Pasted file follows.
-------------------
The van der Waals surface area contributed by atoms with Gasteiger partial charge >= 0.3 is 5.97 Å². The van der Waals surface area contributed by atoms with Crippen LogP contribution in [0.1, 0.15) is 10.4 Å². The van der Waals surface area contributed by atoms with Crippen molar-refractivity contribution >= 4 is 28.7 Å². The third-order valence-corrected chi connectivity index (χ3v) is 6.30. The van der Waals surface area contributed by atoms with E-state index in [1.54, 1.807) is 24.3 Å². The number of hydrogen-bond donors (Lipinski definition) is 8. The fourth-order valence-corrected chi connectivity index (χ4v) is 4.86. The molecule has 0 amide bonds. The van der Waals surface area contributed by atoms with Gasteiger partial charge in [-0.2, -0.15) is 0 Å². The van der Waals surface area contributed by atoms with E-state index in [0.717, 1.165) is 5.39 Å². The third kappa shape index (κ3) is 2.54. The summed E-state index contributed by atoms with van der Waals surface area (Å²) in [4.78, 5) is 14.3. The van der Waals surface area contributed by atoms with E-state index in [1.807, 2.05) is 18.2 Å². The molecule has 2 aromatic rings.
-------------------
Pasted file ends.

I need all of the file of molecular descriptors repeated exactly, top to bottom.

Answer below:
The van der Waals surface area contributed by atoms with Gasteiger partial charge >= 0.3 is 5.97 Å². The van der Waals surface area contributed by atoms with Crippen LogP contribution in [0.1, 0.15) is 10.4 Å². The van der Waals surface area contributed by atoms with Crippen molar-refractivity contribution >= 4 is 28.7 Å². The third-order valence-corrected chi connectivity index (χ3v) is 6.30. The van der Waals surface area contributed by atoms with E-state index in [1.54, 1.807) is 24.3 Å². The number of hydrogen-bond donors (Lipinski definition) is 8. The fourth-order valence-corrected chi connectivity index (χ4v) is 4.86. The molecule has 0 amide bonds. The van der Waals surface area contributed by atoms with Gasteiger partial charge in [-0.2, -0.15) is 0 Å². The van der Waals surface area contributed by atoms with E-state index in [0.717, 1.165) is 5.39 Å². The third kappa shape index (κ3) is 2.54. The summed E-state index contributed by atoms with van der Waals surface area (Å²) in [4.78, 5) is 14.3. The van der Waals surface area contributed by atoms with E-state index in [1.807, 2.05) is 18.2 Å². The molecule has 2 aromatic rings.